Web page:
At the Johnson Space Center and other NASA Centers, high level mission objectives for future human Mars missions are translated into specific surface systems and concepts of operations to achieve these objectives. At present NASA has embarked on an approach that will allow human crews to live and work productively on Mars for extended periods of time and gradually become independent of support from Earth. This requires not only an understanding of the Mars mission requirements but also constraints imposed by the Martian environment and the “known unknowns” that must be investigated and incorporated into an overall approach to pioneering on the surface of Mars.
The Johnson Space Center is responsible for identifying and evaluating candidate locations on the surface where humans could live and work productively. Concepts such as the Exploration Zones and adaptation of the “field station” have originated here. Adaptation and integration of specific surface system design concepts to achieve mission objectives is also a key aspect of Johnson Space Center’s role in the overall process of becoming “Mars Ready” for these future missions.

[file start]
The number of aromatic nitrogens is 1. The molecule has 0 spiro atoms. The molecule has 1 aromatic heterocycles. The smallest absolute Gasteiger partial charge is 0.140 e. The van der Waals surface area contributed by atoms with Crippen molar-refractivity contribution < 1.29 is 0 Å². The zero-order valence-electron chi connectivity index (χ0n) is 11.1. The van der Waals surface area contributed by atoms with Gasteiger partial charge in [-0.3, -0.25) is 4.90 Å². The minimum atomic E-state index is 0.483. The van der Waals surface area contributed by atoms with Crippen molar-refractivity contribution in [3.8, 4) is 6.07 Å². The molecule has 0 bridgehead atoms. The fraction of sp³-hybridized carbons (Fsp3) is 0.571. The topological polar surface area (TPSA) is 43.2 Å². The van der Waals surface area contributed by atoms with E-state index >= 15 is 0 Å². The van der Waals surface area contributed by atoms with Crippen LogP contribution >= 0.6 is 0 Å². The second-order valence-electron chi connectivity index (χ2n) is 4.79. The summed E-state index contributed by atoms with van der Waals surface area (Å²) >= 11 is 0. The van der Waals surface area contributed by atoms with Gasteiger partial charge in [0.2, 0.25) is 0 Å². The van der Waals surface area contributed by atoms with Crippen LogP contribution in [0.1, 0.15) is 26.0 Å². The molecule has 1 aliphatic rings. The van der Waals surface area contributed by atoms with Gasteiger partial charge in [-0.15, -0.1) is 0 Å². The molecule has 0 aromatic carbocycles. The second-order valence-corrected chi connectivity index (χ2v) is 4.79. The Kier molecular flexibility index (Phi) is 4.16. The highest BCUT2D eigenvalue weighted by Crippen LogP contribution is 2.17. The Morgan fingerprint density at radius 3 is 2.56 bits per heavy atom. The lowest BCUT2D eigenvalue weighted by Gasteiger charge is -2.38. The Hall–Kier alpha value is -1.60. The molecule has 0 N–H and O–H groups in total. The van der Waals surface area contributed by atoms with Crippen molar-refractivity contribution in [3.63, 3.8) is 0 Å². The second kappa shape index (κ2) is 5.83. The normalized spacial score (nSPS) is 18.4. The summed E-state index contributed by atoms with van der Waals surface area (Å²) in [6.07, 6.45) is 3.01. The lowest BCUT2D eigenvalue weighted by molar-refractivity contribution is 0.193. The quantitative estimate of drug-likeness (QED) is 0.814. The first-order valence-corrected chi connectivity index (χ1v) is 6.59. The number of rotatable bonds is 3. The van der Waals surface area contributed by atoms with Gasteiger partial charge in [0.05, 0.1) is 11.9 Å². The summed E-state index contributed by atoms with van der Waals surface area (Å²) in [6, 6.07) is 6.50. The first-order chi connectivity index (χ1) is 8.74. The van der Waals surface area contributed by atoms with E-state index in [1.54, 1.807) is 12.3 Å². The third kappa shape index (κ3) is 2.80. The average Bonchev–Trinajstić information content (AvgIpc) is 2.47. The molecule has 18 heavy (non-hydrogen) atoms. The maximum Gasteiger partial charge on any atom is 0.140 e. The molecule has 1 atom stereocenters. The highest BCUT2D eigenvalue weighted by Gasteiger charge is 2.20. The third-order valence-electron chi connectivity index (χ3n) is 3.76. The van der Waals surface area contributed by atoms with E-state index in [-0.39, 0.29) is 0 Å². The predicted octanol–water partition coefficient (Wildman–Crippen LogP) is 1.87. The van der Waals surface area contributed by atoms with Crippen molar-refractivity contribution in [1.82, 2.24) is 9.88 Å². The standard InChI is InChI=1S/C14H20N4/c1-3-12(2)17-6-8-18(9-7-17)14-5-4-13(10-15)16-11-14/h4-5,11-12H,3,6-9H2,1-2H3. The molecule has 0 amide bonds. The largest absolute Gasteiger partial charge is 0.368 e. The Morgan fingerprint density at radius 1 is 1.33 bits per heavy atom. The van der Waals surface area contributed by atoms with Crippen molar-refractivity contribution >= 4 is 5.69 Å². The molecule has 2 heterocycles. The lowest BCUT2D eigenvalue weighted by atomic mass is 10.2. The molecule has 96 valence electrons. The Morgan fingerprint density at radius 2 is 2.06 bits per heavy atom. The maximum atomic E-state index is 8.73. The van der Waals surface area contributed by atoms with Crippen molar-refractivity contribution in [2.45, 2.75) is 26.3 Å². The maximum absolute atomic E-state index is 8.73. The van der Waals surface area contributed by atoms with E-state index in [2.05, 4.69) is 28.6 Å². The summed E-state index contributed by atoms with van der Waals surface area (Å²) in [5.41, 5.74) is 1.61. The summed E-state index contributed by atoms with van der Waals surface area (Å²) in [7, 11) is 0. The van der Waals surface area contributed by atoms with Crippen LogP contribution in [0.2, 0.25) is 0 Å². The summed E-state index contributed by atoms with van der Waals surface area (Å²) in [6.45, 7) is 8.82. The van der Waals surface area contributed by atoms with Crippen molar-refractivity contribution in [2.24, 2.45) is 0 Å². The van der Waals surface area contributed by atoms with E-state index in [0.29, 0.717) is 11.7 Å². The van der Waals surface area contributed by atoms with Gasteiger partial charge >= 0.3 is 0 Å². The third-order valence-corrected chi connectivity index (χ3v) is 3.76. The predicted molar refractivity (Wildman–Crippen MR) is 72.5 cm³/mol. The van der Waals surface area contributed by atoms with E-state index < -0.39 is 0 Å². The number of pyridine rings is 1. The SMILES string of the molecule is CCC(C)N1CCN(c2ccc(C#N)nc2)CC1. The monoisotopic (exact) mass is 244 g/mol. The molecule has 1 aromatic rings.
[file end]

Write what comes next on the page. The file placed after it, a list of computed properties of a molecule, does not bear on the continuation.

Mission Environments, Integration, and Testing
Mission success through all stages of the Journey to Mars relies on the integration of science and engineering into all aspects of human exploration. Mission relevant environments are key to testing a wide range of technologies, tools, and techniques in addition to trainingthe astronaut and ground operations crews in immersive environments. Achieving early integration of science, engineering, system operations, and prototype testing in a mission relevant environment will greatly increase the mission returns, reduce the risks, and improve the affordability of deep-space missions. This includes bio-medical systems, astronaut health and performance, mission operations concepts, communications, EVA, field science, robotics, and much more. At Johnson Space Center and other partnering centers, multi-disciplinary science and engineering teams design and carry out authentic mission tests to mature technologies and advance our readiness for deep space human exploration.